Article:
State Senate to Consider Background Checks for Gun Sales
SANTA FE, N.M. -- Gun safety advocates are calling for a show of force - so to speak - at a hearing Tuesday on a bill requiring background checks for firearm sales at gun shows and on the internet.
Only about 60 percent of sellers at gun shows are licensed dealers who require background checks. This bill would require all private sellers and buyers at gun shows to submit to background checks, and would order online sellers to conduct them as well.
Miranda Viscoli, co-president of the group New Mexicans to Prevent Gun Violence, said private gun sales sites such as Armslist are a haven for illegal gun sales.
"You can put in Santa Fe, Las Cruces, Albuquerque, any big city in New Mexico, and you'll see what you can buy on ArmsList, no questions asked,” Viscoli said. "And so it's very important that we make sure that every single person in this state who is buying a gun goes through the background check system."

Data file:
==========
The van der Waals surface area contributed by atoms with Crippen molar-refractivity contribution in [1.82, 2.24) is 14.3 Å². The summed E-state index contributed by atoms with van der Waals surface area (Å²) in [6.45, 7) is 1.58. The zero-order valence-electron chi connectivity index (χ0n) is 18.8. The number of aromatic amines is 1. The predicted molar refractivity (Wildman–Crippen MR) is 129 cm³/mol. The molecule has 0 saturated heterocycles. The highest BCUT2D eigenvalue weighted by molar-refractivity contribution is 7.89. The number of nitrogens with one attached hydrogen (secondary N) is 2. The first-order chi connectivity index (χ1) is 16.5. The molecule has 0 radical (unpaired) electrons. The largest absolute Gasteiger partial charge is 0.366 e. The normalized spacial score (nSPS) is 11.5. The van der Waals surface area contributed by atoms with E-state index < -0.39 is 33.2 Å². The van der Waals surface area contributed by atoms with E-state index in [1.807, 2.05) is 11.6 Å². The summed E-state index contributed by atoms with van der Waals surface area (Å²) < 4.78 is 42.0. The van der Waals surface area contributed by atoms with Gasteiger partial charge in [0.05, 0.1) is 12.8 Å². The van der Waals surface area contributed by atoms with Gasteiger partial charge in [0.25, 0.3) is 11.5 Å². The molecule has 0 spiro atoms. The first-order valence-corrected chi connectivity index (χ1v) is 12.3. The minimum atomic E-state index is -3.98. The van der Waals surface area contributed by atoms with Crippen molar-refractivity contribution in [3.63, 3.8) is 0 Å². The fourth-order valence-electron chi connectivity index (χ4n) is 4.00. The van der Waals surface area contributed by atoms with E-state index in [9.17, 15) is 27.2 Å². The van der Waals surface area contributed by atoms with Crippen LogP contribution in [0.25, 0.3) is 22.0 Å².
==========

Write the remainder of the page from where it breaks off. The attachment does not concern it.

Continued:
Opponents of the legislation have said the bill would infringe on Americans' Second Amendment rights. A similar bill failed in a Senate filibuster in 2013.
The hearing will take place at 1:30 p.m. at the Roundhouse in Santa Fe. New Mexicans to Prevent Gun Violence will hold an organizing meeting there an hour before the hearing at 12:30 p.m.
Viscoli said that criminals often take advantage of the so-called gun show loophole.
"Some of the worst crimes we've had in this country, a lot of them have come from gun shows, including the Columbine shooters, Timothy McVeigh, Branch Davidian leader David Koresh, Travis Morales, who's one of the most violent drug lords in the Mexican drug cartel,” Viscoli said; "all of them bought a gun at a gun show."
According to the group Everytown for Gun Safety, states that require background checks on all handgun sales have cut down by almost half the percentage of gun-trafficking cases, suicides by gun, women fatally shot by their partners and police shot and killed in the line of duty.